EEVEE Shadow Catcher

There is a convenient opportunity in the Cycles render engine to render an object with shadows on a transparent background using material with the “shadow catcher” option. There is no such material in EEVEE render engine, however, in EEVEE we can make our own “shadow catcher” based only on nodes.

Completed “EEVEE Shadow Catcher” material you can get from the BIS library.

  1. At first, let’s create a simple scene:

Add a plane which would become the “shadow catcher”

shift+a – Mesh – Plane

and place any object on it.

Add a light source

shift+a – Light – Spot

and point it on an object. Set size, and strength to have clearly visible shadows.

Switch to the EEVEE render engine and enable the “Rendered” mode (z – 8).

  1. Open the Shader Editor window and add a new material for the plane.

Replace the “Principled BSDF” shader with the “Diffuse” shader.

  1. EEVEE has a very useful “Shader to RGB” node, that translates the resulting shader, with calculated highlights and shadows, into a color. This node is usually used for color correction, but we will make our “shadow catcher” on the base of it.

Add the “Shader to RGB” node

shift+a – Converter – Shader to RGB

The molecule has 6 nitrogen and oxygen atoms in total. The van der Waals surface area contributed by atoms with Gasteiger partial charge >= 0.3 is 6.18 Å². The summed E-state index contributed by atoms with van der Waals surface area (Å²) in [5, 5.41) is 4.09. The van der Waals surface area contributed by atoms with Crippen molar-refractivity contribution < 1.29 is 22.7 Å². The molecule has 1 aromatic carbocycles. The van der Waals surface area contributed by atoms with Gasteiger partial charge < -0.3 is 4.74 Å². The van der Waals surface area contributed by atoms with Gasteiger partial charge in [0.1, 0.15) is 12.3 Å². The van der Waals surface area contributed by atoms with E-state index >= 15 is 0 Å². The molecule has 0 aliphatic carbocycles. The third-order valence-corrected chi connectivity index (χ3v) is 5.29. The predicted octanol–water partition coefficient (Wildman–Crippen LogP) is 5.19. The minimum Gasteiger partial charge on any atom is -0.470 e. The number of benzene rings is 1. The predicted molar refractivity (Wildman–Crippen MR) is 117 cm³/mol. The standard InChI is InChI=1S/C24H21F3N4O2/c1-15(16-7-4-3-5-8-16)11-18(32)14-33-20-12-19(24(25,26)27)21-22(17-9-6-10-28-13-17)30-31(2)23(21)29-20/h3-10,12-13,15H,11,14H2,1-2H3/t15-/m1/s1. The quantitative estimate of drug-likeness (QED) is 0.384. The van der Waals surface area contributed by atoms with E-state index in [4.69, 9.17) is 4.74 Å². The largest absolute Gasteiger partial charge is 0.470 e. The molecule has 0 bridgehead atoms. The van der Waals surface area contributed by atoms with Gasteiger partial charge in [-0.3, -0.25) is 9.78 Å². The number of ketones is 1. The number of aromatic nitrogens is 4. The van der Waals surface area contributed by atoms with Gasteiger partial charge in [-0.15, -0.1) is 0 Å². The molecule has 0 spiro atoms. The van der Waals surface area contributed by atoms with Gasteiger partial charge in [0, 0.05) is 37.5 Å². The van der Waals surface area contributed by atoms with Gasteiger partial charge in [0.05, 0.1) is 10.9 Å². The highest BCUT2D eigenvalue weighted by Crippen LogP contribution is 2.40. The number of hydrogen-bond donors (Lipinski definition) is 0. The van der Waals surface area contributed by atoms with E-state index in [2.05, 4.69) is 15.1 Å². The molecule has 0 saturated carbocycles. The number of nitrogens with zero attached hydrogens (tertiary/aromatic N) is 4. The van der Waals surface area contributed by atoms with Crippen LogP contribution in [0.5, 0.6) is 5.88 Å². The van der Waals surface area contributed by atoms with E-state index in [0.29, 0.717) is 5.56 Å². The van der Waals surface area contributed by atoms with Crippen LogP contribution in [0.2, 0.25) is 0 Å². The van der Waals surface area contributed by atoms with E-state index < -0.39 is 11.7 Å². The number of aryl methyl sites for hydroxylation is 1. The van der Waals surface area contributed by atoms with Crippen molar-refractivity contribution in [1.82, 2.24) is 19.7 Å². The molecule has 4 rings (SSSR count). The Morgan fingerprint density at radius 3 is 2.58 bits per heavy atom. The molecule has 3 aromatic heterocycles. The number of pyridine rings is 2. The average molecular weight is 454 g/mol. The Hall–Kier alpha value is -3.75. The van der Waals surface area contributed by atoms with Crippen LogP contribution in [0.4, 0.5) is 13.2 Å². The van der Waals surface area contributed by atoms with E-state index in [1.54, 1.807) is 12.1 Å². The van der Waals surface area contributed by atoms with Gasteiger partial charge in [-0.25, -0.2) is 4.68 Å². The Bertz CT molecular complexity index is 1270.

and place it after the “Diffuse BSDF” node.

At the “Color” output of this node, we have exactly what we see on the prerender’s screen – a white circle from the lighting and a shadow cast by the object.

Add the “RGB to BW” node to exclude colors and get the only black and white mask.

shift+a – Converter – RGB to BW

Add two more nodes – “Mix Shader” and “Transparent BSDF”

shift+a – Shader – Mix Shader

shift+a – Shader – Transparent BSDF

and connect them as follows, using the resulting mask as the mixing factor of the transparent and empty node.

To get our node tree working properly set the “Blend Mode” value to “Alpha Blend” in the material properties.

For sharper shadows set the “Shadow Mode” value to “None”.

As we can see our “shadow catcher” already works. If we use only lamps with a “Sun” type, which don’t produce a light spot, no more changes are required.

  1. But for other lamp types, we need more improvements. Let’s make the black area around light spot transparent too.

Mix the “Transparent BSDF” node one more time with what we already have, taking a regular circle as a mask.

Add “Texture Coordinate”, “Mapping”, “Gradient Texture” and “Invert” nodes to our node tree:

shift+a – Input – Texture Coordinate

shift+a – Vector – Mapping

shift+a – Texture – Gradient Texture

shift+a – color – Invert

and connect them as follows. Switch the “Gradient Texture” node mode to “Spherical”. Change the Location and Scale parameters of the “Mapping” node to place the gradient circle so that it matches the boundaries of the light spot.

Everything outside the black gradient we will make transparent.

Select the “Mix Shader” node and duplicate it (shift+d).

Connect the new “Mix Shader” node with the existing node tree and with the “Transparent BSDF” node, using the gradient circle as a mixing factor.

So we cut off all the blackness around the light spot, and have only a shadow for rendering.